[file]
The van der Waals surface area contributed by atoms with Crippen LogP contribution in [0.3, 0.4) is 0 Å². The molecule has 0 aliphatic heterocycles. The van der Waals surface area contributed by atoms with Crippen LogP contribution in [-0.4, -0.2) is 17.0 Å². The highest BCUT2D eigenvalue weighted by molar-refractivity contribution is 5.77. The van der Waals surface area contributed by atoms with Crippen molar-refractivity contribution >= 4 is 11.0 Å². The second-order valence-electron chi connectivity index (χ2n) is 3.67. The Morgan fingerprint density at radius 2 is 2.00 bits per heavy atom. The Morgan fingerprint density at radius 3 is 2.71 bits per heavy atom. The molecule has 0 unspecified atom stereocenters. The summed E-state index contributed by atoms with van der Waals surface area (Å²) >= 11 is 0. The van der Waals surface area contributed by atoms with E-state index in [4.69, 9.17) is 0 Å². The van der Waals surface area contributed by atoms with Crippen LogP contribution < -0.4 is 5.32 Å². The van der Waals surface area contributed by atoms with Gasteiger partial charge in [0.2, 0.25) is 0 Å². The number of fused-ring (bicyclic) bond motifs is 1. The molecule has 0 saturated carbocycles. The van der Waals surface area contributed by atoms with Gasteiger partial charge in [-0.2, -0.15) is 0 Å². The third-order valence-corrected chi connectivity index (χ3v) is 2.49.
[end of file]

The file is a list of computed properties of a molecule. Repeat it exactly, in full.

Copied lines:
The van der Waals surface area contributed by atoms with Crippen LogP contribution in [0.3, 0.4) is 0 Å². The molecule has 0 aliphatic heterocycles. The van der Waals surface area contributed by atoms with Crippen LogP contribution in [-0.4, -0.2) is 17.0 Å². The highest BCUT2D eigenvalue weighted by molar-refractivity contribution is 5.77. The van der Waals surface area contributed by atoms with Crippen molar-refractivity contribution >= 4 is 11.0 Å². The second-order valence-electron chi connectivity index (χ2n) is 3.67. The Morgan fingerprint density at radius 2 is 2.00 bits per heavy atom. The Morgan fingerprint density at radius 3 is 2.71 bits per heavy atom. The molecule has 0 unspecified atom stereocenters. The summed E-state index contributed by atoms with van der Waals surface area (Å²) >= 11 is 0. The van der Waals surface area contributed by atoms with E-state index in [4.69, 9.17) is 0 Å². The van der Waals surface area contributed by atoms with Crippen LogP contribution < -0.4 is 5.32 Å². The van der Waals surface area contributed by atoms with Gasteiger partial charge in [0.2, 0.25) is 0 Å². The number of fused-ring (bicyclic) bond motifs is 1. The molecule has 0 saturated carbocycles. The van der Waals surface area contributed by atoms with Gasteiger partial charge in [-0.2, -0.15) is 0 Å². The third-order valence-corrected chi connectivity index (χ3v) is 2.49.